Many vitamins are now accompanied with a DHA supplement. DHA is important for the brain, eyes, and central nervous system and their development. It may also help with postnatal depression for mothers. Ask your doctor if it is right for you.

Organic Prenatal Vitamins

Organic vitamins are available for those who do not want to ingest man-made ingredients. Often-times, these vitamins are labelled as 'natural'. Read the labels carefully and make sure they still have the necessary vitamins and minerals.

Prenatal Vitamins Side Effects

Side Effect
Solution
Nausea
Find a vitamin that doesn't have a strong taste and is easy to swallow
Constipation (from Iron)
Increase your intake of fiber and water
Gas or cramps
Increase water intake and take with a meal
Discoloration of urine
Increase water intake
Allergic reaction
Immediately contact your doctor
With any prenatal vitamin, there may be side effects. Many doctors recommend a children's vitamin if the prenatal vitamins do not work for you.

Side Effects of Prenatal Vitamins

The side effect from prenatal vitamins that most plagues pregnant women is nausea. Sometimes, the taste or smell of them can make you sick; other times the vitamins irritate your stomach. If the vitamins you're taking bother you, ask if you can switch brands or take a children's chewable vitamin.

Another side effect from the vitamins is constipation, which is caused by iron. To combat this, drink plenty of water and increase your fiber intake.

Some women may have an allergic reaction to prenatal vitamins. If this happens to you, contact your doctor immediately and refrain from taking the vitamins.

Postnatal Supplements

Taking iron after giving birth helps to restore blood volume after losing a lot of blood.
Taking iron after giving birth helps to restore blood volume after losing a lot of blood. | Source

Prenatal Vitamins After Pregnancy

You can continue to take prenatal vitamins after your pregnancy. After giving birth, your body needs help restoring tissues and cells, and prenatal vitamins help with just that. They also support your weakened immune system, help with the massive blood loss, and help with breastfeeding by providing enough calcium and iron.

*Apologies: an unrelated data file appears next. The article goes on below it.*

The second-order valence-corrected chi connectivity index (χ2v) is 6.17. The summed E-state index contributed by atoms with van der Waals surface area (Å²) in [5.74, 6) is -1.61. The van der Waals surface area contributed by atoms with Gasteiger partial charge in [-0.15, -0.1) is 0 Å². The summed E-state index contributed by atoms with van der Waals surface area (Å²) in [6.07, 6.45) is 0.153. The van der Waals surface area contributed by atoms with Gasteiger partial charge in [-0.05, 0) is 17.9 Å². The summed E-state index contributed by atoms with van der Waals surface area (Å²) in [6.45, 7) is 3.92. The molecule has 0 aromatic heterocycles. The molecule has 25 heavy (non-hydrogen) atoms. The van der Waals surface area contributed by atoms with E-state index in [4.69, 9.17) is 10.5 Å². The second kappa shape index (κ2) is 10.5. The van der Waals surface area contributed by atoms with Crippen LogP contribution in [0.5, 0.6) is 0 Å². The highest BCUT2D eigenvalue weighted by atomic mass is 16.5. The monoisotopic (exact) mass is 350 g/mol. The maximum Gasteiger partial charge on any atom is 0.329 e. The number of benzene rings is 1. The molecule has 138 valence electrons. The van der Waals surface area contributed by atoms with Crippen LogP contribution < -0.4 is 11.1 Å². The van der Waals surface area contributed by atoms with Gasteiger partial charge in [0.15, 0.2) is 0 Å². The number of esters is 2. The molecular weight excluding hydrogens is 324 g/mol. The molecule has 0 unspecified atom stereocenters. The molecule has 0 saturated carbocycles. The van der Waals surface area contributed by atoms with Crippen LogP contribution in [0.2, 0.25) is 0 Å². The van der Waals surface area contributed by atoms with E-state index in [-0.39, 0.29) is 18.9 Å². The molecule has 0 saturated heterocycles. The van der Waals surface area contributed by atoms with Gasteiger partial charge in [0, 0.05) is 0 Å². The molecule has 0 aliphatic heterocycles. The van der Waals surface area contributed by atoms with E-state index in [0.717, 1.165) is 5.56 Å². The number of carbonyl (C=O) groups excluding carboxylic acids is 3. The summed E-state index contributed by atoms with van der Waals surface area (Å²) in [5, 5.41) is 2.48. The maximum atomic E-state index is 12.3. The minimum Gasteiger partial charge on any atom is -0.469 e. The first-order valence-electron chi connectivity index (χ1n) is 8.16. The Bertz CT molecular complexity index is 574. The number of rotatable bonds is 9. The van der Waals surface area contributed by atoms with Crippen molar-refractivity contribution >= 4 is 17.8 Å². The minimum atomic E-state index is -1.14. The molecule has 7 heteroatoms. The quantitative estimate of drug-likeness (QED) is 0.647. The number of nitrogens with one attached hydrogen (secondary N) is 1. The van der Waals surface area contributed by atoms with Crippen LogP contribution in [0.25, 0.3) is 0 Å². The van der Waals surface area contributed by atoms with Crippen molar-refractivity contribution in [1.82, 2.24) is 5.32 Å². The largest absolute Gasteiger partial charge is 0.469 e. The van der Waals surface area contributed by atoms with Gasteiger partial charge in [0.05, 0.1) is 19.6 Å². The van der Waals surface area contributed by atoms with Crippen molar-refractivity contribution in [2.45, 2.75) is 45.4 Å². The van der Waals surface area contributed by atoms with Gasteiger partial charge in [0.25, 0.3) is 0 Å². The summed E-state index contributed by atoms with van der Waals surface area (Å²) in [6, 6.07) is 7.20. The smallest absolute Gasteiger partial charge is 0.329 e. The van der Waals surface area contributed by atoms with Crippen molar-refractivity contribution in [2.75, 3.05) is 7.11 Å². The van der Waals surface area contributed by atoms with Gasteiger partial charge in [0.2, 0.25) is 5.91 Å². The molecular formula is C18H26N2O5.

Your doctor may recommend a separate iron supplement to boost your levels of iron. If that is the case, you will also want to increase your fiber intake or take a stool softener as iron can cause constipation.

Taking Prenatal Vitamins

Just like everything else you put into your body, you need to be careful about what prenatal vitamins you take and when you take them. Be informed and know what is right for you. Taking prenatal vitamins before, during, and after pregnancy helps to ensure that you and your baby are getting all of the necessary vitamins and minerals needed to support healthy growth and birth.

┬ęThePracticalMommy

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    • ThePracticalMommy profile image
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      Marissa 3 years ago from United States

      Ashuiadetroit, speak with your doctor if you have concerns about your prenatal vitamins. He/she may be able to prescribe something that won't make you sick. Best wishes!

    • profile image

      aushiadetroit 3 years ago

      The doctor gave me some blue prenatal pill I don't want too take it in get sick

    • ThePracticalMommy profile image
      Author

      Marissa 3 years ago from United States

      Hi Meg, if you ate a balanced diet before seeing the doctor and if you're taking them now, your baby should be just fine. Consider all of the women who never take them yet have healthy babies! Speak with your doctor if you still have concerns. Congrats, and best wishes!

    • profile image

      meg 3 years ago

      Im almost in my 3rd month of bein pregnant and im just now able to start the prenatals due to not bein able to see a doc bc of the holidays..do you think the baby will still be ok even with me starting them so late?